The Performance Summary

At $199 and $285 the obvious comparison points are Intel’s Core i5 750 and Core i7 860. We’ll dive into the complete performance tests in a bit, but if you’re looking for some quick analysis here’s what we’ve got.

Single threaded performance is squarely a Lynnfield advantage. Intel’s quad-cores can turbo up more and Intel does have the advantage of higher IPC.

Phenom II X6 vs. Intel's Lynnfield Processors
  Cinebench R10 (Single Threaded) Cinebench R10 (Multithreaded) 3dsmax r9 x264 HD - 2nd Pass Left 4 Dead
AMD Phenom II X6 1090T 3951 18526 13.7 28.5 fps 127.2 fps
AMD Phenom II X6 1055T 3547 16268 12.7 25.1 fps 111.5 fps
Intel Core i7 860 4490 16598 15.0 26.8 fps 131.0 fps
Intel Core i5 750 4238 14142 13.4 21.0 fps 130.0 fps

Highly threaded encoding and 3D rendering performance are obviously right at home on the Phenom II X6. The 6MB L3 cache and lower IPC does appear to hamper the Phenom II X6 in a couple of tests but for the most part if you need threads, the X6 is the way to go.

Applications in between generally favor Intel’s quad-cores over the Phenom II X6. This includes CPU-bound games.

None of this should be terribly surprising as it’s largely the same conclusion we came to with the Athlon II X3 and X4. If you run specific heavily threaded applications, you can’t beat the offer AMD is giving you. It’s the lighter or mixed use workloads that tend to favor Intel’s offerings at the same price points.

AMD’s Turbo: It Works AMD’s 890FX Chipset & The Test


View All Comments

  • JGabriel - Tuesday, April 27, 2010 - link

    Good point - and yes, it does. But revenue from the microprocessor unit also increased by 23%, according to Businessweek ( ).

  • kenupcmac - Wednesday, December 1, 2010 - link

    so now amd x6 is better for 3dmax compare to intel i7? Reply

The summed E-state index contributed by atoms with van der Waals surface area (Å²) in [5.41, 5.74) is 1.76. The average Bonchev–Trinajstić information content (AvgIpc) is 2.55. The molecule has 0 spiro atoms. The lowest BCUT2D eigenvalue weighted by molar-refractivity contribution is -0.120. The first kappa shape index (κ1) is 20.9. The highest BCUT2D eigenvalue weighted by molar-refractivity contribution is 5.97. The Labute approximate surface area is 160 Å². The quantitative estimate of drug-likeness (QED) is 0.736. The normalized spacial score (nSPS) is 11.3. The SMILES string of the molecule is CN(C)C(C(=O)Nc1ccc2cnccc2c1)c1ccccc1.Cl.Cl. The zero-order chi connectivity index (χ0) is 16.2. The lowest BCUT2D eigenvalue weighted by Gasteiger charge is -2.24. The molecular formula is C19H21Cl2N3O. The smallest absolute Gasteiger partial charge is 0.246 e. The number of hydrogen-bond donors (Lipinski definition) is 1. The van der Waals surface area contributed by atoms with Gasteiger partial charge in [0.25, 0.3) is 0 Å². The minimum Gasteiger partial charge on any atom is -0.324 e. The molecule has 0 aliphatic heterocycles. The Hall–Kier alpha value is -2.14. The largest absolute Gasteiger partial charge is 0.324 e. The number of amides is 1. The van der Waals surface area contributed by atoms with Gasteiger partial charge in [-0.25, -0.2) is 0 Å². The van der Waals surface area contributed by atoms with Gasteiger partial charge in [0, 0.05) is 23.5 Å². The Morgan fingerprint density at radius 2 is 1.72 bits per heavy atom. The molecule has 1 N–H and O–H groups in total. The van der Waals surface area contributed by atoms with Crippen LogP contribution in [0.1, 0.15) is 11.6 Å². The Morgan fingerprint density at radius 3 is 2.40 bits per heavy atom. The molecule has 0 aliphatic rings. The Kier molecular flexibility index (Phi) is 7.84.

• Drazick - Tuesday, April 27, 2010 - link

    Could you add some Matlab Benchmarks?

    Moreover, do you think most of the performances advantage of Intel processors comes from highly optimized code (Towards Intel Cores)?

    It's something that should be investigated.
  • gruffi - Wednesday, April 28, 2010 - link

    Yes, absolutely. I wished more GCC builds would be benchmarked. Intel's architecture is not as good as many people believe. Most of Intel's advantages come from better software support. Reply
  • pjconoso - Tuesday, April 27, 2010 - link

    Intel 6-core early adopters will feel like they were ripped-off. I have the Asus USB 3.0 (for review) for a few weeks now and I'm waiting for this processor to test it with - thanks for the review, I'm sure it'll help me a lot. Reply
  • Scali - Tuesday, April 27, 2010 - link

    Ripped off? Why?
    The performance of this six-core is nowhere near the Intel 980X.
    This six-core can barely keep up with Intel's faster quadcores.
  • pjconoso - Tuesday, April 27, 2010 - link

    Well, in my opinion the difference in performance versus the price doesn't justify it. They look nice in a bar graph and all like the video encoding performance but in reality, its just a few seconds. Reply
  • fitten - Tuesday, April 27, 2010 - link

    It's all "just a few seconds". I'm going to wait for the Intel's consumer-priced hex-cores before I do anything. Right now, AMD needs 50% more cores to even match Intel's parts in heavily threaded code. Running out right now and buying all new kit might be leaving you feeling like "cores on the ground" if Intel comes out with the consumer-priced stuff. ;) Reply
  • Scali - Tuesday, April 27, 2010 - link

    Price/performance has always been on an exponential scale.
    AMD was no different when their Athlon FX were the fastest CPUs around.
    Intel doesn't call them Extreme Edition for nothing.
    I just get tired of people who go around on the internet telling everyone that Intel only has $1000 CPUs, and therefore Intel is overpriced.
    The fastest PC on the market is just $1000, has been like that for decades, regardless of whether it was an AMD or Intel. Just seems to be how the market works.
  • pjconoso - Tuesday, April 27, 2010 - link

    I just get tired of people who go around on the internet telling everyone that Intel only has $1000 CPUs, and therefore Intel is overpriced.

    Sorry man, but this isn't what I'm implying which is why there is a "in my opinion" on my explanation. It was really just a personal opinion, nothing else.

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